(Oct. 26) Watermelon supplies out of Mexico’s northern growing region started slightly behind last year with prices averaging about 10 cents lower.

Watermelon prices were about 14-15 cents a pound in late October, said Brent Harrison, president of Al Harrison Co. Distributors Inc., Nogales, Ariz.

The U.S. Department of Agriculture described Mexican watermelon shipments through Nogales as steady Oct. 24.

Prices for cartons of 4s were 16-18 cents per pound, 5s were 16-17 cents, 6s were 11-13 cents and 8s were 9-10 cents, according to USDA.

“It is not a great market, especially for the fall Mexican market,” Harrison said.

About this time last year, red-flesh seedless 4s were priced at 26-28 cents and 5s mostly at 26 cents.

Late-season domestic watermelon prices ended on a low note, Harrison said.

Nick Rendon, sales manager for Nogales-based grower-shipper The Giumarra Cos., called volume normal for the season.

“It is typical. Nothing major like the spring,” Rendon said.

Giumarra started in a light way in late October with production out of Hermosillo, Rendon said. The firm plans to start harvesting near the first of January out of Colima, a southern growing region.

“Once we get going in Colima we shouldn’t end until June 15,” Rendon said.

Harrison said watermelon crossings were in noticeable volumes the week of Oct. 17.

“Timing is good because the domestic crop was cut short because of a freeze in New Mexico,” he said.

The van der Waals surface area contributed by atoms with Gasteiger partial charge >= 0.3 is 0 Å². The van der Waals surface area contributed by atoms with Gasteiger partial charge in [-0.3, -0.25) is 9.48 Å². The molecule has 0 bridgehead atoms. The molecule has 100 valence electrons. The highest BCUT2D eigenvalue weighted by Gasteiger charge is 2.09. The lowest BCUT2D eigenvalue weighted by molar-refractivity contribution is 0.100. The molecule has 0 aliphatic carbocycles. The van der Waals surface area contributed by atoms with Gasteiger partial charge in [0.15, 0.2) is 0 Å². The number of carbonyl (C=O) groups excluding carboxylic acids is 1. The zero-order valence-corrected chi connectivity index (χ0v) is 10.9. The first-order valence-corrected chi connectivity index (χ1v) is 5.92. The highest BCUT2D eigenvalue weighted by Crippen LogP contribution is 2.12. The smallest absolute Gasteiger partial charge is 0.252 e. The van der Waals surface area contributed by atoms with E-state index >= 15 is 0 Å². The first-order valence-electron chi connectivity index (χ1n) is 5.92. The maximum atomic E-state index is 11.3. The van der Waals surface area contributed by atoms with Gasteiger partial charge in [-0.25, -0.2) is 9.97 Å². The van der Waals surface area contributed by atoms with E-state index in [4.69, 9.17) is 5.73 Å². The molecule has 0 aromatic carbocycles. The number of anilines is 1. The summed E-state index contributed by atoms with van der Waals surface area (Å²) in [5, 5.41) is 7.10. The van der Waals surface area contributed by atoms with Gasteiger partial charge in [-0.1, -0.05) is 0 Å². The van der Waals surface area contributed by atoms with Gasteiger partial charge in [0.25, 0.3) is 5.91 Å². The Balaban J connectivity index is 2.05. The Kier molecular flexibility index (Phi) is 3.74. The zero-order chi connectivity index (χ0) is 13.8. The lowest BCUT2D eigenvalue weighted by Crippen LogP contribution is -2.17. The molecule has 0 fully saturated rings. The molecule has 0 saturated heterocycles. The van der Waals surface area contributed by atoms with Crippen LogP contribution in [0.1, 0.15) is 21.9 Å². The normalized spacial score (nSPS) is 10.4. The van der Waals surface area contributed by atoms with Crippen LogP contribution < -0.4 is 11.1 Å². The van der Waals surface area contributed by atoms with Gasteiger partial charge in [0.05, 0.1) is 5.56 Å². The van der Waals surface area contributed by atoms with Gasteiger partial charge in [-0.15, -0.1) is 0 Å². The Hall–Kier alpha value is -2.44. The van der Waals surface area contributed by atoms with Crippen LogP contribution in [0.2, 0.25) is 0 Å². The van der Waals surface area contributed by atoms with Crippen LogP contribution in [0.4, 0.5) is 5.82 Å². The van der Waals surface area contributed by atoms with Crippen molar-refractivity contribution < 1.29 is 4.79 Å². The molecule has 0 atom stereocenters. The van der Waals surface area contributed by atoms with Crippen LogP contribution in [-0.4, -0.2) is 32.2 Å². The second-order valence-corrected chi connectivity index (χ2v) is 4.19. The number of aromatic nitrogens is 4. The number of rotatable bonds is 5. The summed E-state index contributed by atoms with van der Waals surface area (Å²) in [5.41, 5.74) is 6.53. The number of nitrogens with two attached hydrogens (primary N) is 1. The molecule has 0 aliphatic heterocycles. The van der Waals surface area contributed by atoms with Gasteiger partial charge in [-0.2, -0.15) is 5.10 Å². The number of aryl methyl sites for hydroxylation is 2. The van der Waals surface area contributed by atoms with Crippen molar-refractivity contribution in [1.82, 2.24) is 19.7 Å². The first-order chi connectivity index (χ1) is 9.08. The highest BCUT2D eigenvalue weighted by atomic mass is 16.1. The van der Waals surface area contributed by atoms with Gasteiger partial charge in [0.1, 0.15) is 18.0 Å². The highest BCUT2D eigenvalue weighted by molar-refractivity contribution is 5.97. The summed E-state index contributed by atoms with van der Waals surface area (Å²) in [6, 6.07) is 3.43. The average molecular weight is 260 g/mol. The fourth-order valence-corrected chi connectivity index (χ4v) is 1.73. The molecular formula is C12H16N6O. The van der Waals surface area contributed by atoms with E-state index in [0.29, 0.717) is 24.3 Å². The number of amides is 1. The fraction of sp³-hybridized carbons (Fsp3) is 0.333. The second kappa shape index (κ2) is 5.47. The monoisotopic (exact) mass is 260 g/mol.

MAS Melons & Grapes LLC, Nogales, received its first Mexican watermelon load Oct. 20, said Antonio Munoz, salesman. The company should have watermelons out of the northern region until the last week of December, he said.

The southern crop is forecast to be harvested from January to April, he said.

Farmer’s Best International LLC, Nogales, is offering only seedless watermelons this season and in the spring will have seeded and seedless varieties, said Jerry Wagner, sales manager.

The company started about 10 days earlier than usual because of abnormally warm weather out of Guaymas, Wagner said. Farmer’s Best only farms watermelons in Guaymas.

Its winter crop started Oct. 10 and is forecasted to go until Dec. 10.


Wagner said quality and sugar are excellent on the winter crop, and others tended to agree.

“Some of the watermelons are cutting a little pink with brix between 12 and 15,” Munoz said.

He said this range is what customers like.

“A 10 is low and 15 is high,” Munoz said.

Production in the southern region is experiencing some issues with the white fly. Harrison said the pest is prominent in that area and is a regular problem every year. White flies are known to starve the plant and cause small watermelon sizes, he said. In addition, they leave behind a sticky residue called honeydew.

He estimates that a small portion of the acreage will not be harvested because of damage from white flies and excessive rains.